MicroBooNE receives CD-0
Fermilab has moved a step closer to constructing a new neutrino experiment. The Department of Energy has given Critical Decision-0 approval to a new booster neutrino experiment called MicroBooNE.
The experiment will look for potential anomalies in low-energy neutrino interactions, which were first reported by the MiniBooNE experiment at Fermilab in 2007. MicroBooNE will use the same neutrino beam that traverses the MiniBooNE detector and explore the behavior of muon neutrinos made by a proton beam from the Booster accelerator at Fermilab.
The CD-0 approval establishes DOE mission need for the MicroBooNE experiment. The MicroBooNE collaboration now will develop detailed engineering plans for further DOE review and determine the final cost of the experiment, which will be less than $20 million. Scientists hope to receive CD-1, 2 and 3 approvals before the end of 2010 to begin the construction of the experiment as soon as possible. About 60 scientists from 13 institutions work on the experiment.
The MiniBooNE experiment, which still takes data, uses light-sensitive sensors and a tank filled with more than 800 tons of highly transparent mineral oil to catch neutrinos. In contrast, MicroBooNE will feature the largest liquid-argon time projection chamber ever built in the United States. A time projection chamber is a particle detector that recreates with beautiful precision the three dimensional trajectory of a charged particle produced in a particle collision. MicroBooNE's TPC will hold about 100 tons of liquid argon cooled to minus 187 degrees Celsius. The TPC will be 12 meters long and have a width and height of 2.5 meters, making it more than 300 times larger than the largest chamber in the United States, which is located inside the Argon Neutrino Test detector at Fermilab.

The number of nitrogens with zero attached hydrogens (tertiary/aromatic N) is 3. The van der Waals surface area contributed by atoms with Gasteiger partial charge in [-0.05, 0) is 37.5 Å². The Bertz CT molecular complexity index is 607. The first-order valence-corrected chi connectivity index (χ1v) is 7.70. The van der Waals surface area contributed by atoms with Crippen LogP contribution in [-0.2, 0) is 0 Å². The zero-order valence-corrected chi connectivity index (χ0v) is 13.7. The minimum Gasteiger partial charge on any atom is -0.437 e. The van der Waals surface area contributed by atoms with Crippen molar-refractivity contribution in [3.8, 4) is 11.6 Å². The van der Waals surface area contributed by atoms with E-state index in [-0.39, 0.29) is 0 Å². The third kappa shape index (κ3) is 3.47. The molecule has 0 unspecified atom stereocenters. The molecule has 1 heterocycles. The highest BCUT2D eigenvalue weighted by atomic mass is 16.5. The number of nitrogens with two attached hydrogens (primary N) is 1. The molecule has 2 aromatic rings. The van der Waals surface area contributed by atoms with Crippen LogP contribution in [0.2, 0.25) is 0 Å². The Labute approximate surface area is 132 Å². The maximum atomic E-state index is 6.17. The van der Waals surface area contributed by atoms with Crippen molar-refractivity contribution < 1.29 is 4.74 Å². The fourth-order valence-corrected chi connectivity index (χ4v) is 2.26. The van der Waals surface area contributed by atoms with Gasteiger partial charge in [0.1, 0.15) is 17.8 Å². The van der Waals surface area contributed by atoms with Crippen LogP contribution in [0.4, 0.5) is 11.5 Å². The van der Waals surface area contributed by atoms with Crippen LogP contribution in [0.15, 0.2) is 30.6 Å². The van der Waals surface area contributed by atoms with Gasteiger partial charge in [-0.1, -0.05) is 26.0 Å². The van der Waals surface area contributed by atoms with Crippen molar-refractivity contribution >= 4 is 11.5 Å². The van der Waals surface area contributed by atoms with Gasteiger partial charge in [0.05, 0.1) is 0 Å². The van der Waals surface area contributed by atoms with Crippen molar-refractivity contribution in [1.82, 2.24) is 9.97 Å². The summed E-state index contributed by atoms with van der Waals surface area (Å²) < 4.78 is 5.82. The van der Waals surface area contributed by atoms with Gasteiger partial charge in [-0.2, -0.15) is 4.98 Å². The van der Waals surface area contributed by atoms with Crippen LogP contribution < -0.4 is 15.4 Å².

The liquid-argon TPC technology allows scientists to record detailed tracks of charged particles emerging from neutrino-argon collisions, similar to particle tracks recorded by bubble chambers. The ArgoNeuT detector recorded its first tracks from neutrino interactions in June.
"We have made tremendous progress with the liquid-argon technology in the last three years," said Yale University physicist Bonnie Fleming, spokesperson of the MicroBooNE experiment. "We now have the knowledge to build an important neutrino experiment with this technology. Equally important, MicroBooNE is a crucial step toward developing a liquid-argon neutrino detector for the proposed Long Baseline Neutrino Experiment."
LBNE would analyze a neutrino beam traveling more than 1,000 kilometers through the earth. The experiment requires detectors that contain tens of kilotons of material and can identify particle interactions with great accuracy.
— Kurt Riesselmann
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